With two full weeks of preparation, and two full weeks of being forced to listen to Eagles WR Freddie Mitchell’s mouth write checks that his body and ability proved incapable of cashing, the Philadelphia Eagles were about as ready to take on the New England Patriots in Super Bowl XXXIX as any team possibly could have been. To the untrained eye the teams matched up pretty well. And of the game’s numerous story lines, one of the most intriguing was the battle between the two quarterbacks. Brady, unassuming and cool under fire, vs. McNabb, a gifted athlete determined to be the first QB to best Brady in the big game. And while the final score was far closer than most expected, the game itself really wasn’t.
At first blush it would seem that McNabb posted very good passing numbers, going 30/51 for 357 yards and three TDs. But, he also threw three very costly interceptions. Brady on the other hand threw for a far less gaudy 23/33 for 236 yards and two scores, but significantly was never picked off. Now, that’s not to say that Brady conducted a flawless game, because he didn’t. But watching Brady you got the sense that he really was as under control as he appeared. That when push came to shove he would complete the pass that mattered, confident in his receivers’ ability to make the play. Watching McNabb, you just didn’t have that same sense. And McNabb received a heroic effort and far greater production from WR Terrell Owens (9/133) than anyone not named Terrell Owens could have anticipated. In short, the Eagles just couldn’t match the confident rhythm set by the Patriots.
But the Patriots’ third Super Bowl victory in four years was attributable to far more than just “Tom Terrific’s” efficient passing day. Nope, New England’s win truly was a team effort. Jitterbug receiver Deion Branch (11/133) made every catch and kept the chains moving with a record-tying day, RB Corey Dillon (18/75, 1 TD) kept Eagle defenders back on their heels and ran with great determination and power, and Pat scat back Kevin Faulk (8/38 and two receptions for 27 yards) proved to be Westbrook’s equal on this day, spelling Dillon and frustrating Philadelphia defenders on a pair of screen passes. Both Patriot backs helped keep their QB upright and relatively free of grass stains.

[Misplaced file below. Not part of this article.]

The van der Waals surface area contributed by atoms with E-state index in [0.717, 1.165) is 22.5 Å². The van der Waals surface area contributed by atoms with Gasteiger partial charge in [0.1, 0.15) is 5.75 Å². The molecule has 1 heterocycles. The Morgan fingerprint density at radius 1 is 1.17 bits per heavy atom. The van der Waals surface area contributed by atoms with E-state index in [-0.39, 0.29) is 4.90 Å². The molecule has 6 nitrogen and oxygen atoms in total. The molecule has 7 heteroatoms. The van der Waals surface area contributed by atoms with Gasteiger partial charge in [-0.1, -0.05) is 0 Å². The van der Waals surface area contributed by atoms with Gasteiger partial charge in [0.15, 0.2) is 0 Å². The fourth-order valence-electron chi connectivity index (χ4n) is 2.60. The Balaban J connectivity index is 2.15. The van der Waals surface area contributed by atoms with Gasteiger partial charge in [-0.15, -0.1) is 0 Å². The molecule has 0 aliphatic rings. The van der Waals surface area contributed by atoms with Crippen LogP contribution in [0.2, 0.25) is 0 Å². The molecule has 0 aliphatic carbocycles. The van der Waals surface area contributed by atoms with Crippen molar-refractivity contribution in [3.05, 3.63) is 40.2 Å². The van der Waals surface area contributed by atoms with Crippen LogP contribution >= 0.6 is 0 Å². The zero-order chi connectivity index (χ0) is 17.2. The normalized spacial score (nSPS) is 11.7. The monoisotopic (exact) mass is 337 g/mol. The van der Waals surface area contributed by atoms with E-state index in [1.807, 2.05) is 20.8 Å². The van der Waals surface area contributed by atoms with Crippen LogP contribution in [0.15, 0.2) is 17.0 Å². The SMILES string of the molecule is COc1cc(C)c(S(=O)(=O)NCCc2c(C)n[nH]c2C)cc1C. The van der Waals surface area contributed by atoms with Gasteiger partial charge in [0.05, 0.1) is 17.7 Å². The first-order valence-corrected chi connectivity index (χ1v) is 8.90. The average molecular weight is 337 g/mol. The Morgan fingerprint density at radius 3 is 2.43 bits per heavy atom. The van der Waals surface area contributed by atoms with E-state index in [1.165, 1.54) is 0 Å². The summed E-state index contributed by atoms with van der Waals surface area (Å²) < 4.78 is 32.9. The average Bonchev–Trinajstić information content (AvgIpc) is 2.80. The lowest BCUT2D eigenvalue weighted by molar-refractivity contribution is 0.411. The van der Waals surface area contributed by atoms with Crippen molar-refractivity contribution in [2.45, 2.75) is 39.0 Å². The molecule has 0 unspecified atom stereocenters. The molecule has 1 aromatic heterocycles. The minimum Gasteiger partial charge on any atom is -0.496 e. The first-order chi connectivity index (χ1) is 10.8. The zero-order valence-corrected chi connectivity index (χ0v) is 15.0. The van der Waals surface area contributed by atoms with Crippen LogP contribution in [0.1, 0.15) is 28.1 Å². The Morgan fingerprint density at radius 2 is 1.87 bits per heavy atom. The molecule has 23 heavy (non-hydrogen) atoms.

Meanwhile, the Patriots’ defensive game plan was relatively straightforward: stop Brian Westbrook and contain Donovan McNabb. And while they certainly succeeded in bottling up the versatile Westbrook, who rushed for a very pedestrian 44 yards (60 yards receiving), as for containing McNabb? Well, as effective as the Pats’ defenders proved to be, McNabb might have been more hamstrung by his team’s offensive game plan. McNabb, who possesses outstanding athleticism and very good speed, scrambled once for zero yards. Again that figure: 1 rush, 0 yards. No designed quarterback draws, no bootlegs, no nothing. This is Donovan McNabb we’re talking about here, not Chiefs QB Trent Green who’s about as elusive as a garden gnome. It almost seemed as if the Eagles were determined to prove a point in keeping McNabb in the pocket. Which I might add, collapsed with regularity under the weight of the Pats’ impressive pass rush yesterday.
On the morning of Super Bowl Sunday, the difference between the Philadelphia Eagles and New England Patriots wasn’t enormous, for the Patriots were assuredly not head and shoulders above the Eagles at the skill positions. There have certainly been far greater talent disparities in recent years. But despite Freddie Mitchell’s irritating protestations to the contrary, New England’s victory came as no great surprise to most fans and analysts. Invisible to the naked eye, the difference was the confidence, big-game savvy, and workmanlike approach taken by the Patriots. And by 10:45 PM Eastern Standard Time, the difference between the Super Bowl foes was enormous. New England had secured a dynastic third victory in four years … and the Eagles were left to ponder what could have been, hopeful that they might get another shot next year.
Jamey Feuer is the Children’s Librarian for a large New Jersey community. When not keeping tabs on his library’s collection, he finds time to write about football, baseball and basketball.
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